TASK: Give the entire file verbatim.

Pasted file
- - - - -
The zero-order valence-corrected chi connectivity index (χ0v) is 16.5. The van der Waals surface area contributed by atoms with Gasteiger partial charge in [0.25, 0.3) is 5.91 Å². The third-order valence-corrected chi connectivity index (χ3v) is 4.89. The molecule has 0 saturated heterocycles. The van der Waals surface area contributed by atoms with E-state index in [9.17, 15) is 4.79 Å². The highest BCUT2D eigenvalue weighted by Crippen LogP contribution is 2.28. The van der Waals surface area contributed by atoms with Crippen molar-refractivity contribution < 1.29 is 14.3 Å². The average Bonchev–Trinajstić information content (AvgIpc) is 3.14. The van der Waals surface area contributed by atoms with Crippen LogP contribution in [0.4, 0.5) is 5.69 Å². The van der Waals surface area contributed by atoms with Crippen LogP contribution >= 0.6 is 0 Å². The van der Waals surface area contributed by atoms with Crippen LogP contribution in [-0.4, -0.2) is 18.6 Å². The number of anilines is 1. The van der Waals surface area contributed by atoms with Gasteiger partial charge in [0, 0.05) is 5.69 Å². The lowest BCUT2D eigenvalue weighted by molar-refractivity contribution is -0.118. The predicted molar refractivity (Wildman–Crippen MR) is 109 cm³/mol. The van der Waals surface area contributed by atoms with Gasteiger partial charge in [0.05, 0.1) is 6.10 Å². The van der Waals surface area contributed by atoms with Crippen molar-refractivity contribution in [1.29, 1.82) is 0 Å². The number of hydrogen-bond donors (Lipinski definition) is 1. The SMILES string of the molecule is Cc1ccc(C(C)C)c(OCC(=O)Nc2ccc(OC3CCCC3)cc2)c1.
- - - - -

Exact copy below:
The zero-order valence-corrected chi connectivity index (χ0v) is 16.5. The van der Waals surface area contributed by atoms with Gasteiger partial charge in [0.25, 0.3) is 5.91 Å². The third-order valence-corrected chi connectivity index (χ3v) is 4.89. The molecule has 0 saturated heterocycles. The van der Waals surface area contributed by atoms with E-state index in [9.17, 15) is 4.79 Å². The highest BCUT2D eigenvalue weighted by Crippen LogP contribution is 2.28. The van der Waals surface area contributed by atoms with Crippen molar-refractivity contribution < 1.29 is 14.3 Å². The average Bonchev–Trinajstić information content (AvgIpc) is 3.14. The van der Waals surface area contributed by atoms with Crippen LogP contribution in [0.4, 0.5) is 5.69 Å². The van der Waals surface area contributed by atoms with Crippen LogP contribution >= 0.6 is 0 Å². The van der Waals surface area contributed by atoms with Crippen LogP contribution in [-0.4, -0.2) is 18.6 Å². The number of anilines is 1. The van der Waals surface area contributed by atoms with Gasteiger partial charge in [0, 0.05) is 5.69 Å². The lowest BCUT2D eigenvalue weighted by molar-refractivity contribution is -0.118. The predicted molar refractivity (Wildman–Crippen MR) is 109 cm³/mol. The van der Waals surface area contributed by atoms with Gasteiger partial charge in [0.05, 0.1) is 6.10 Å². The van der Waals surface area contributed by atoms with Crippen molar-refractivity contribution in [1.29, 1.82) is 0 Å². The number of hydrogen-bond donors (Lipinski definition) is 1. The SMILES string of the molecule is Cc1ccc(C(C)C)c(OCC(=O)Nc2ccc(OC3CCCC3)cc2)c1.